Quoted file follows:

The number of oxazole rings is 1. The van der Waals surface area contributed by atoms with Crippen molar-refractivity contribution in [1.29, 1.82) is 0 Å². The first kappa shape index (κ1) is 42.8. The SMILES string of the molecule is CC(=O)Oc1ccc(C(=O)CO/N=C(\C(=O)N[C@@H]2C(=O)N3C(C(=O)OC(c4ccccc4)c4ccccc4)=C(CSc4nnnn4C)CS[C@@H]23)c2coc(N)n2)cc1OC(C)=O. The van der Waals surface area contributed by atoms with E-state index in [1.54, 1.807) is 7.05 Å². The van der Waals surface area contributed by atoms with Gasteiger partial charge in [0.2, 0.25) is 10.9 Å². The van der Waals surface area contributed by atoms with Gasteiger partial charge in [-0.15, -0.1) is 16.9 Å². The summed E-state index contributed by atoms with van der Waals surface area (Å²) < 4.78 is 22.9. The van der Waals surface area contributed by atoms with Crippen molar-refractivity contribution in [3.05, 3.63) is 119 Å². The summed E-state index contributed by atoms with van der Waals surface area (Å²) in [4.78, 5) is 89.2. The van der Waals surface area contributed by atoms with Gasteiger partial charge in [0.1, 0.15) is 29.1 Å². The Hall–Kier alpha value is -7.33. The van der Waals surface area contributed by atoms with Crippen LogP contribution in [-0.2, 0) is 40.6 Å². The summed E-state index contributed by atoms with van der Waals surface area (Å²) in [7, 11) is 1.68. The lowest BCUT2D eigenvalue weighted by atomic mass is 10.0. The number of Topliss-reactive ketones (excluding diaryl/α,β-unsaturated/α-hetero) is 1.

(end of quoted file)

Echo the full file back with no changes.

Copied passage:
The number of oxazole rings is 1. The van der Waals surface area contributed by atoms with Crippen molar-refractivity contribution in [1.29, 1.82) is 0 Å². The first kappa shape index (κ1) is 42.8. The SMILES string of the molecule is CC(=O)Oc1ccc(C(=O)CO/N=C(\C(=O)N[C@@H]2C(=O)N3C(C(=O)OC(c4ccccc4)c4ccccc4)=C(CSc4nnnn4C)CS[C@@H]23)c2coc(N)n2)cc1OC(C)=O. The van der Waals surface area contributed by atoms with E-state index in [1.54, 1.807) is 7.05 Å². The van der Waals surface area contributed by atoms with Gasteiger partial charge in [0.2, 0.25) is 10.9 Å². The van der Waals surface area contributed by atoms with Gasteiger partial charge in [-0.15, -0.1) is 16.9 Å². The summed E-state index contributed by atoms with van der Waals surface area (Å²) < 4.78 is 22.9. The van der Waals surface area contributed by atoms with Crippen molar-refractivity contribution in [3.05, 3.63) is 119 Å². The summed E-state index contributed by atoms with van der Waals surface area (Å²) in [4.78, 5) is 89.2. The van der Waals surface area contributed by atoms with Gasteiger partial charge in [0.1, 0.15) is 29.1 Å². The Hall–Kier alpha value is -7.33. The van der Waals surface area contributed by atoms with Crippen LogP contribution in [-0.2, 0) is 40.6 Å². The summed E-state index contributed by atoms with van der Waals surface area (Å²) in [7, 11) is 1.68. The lowest BCUT2D eigenvalue weighted by atomic mass is 10.0. The number of Topliss-reactive ketones (excluding diaryl/α,β-unsaturated/α-hetero) is 1.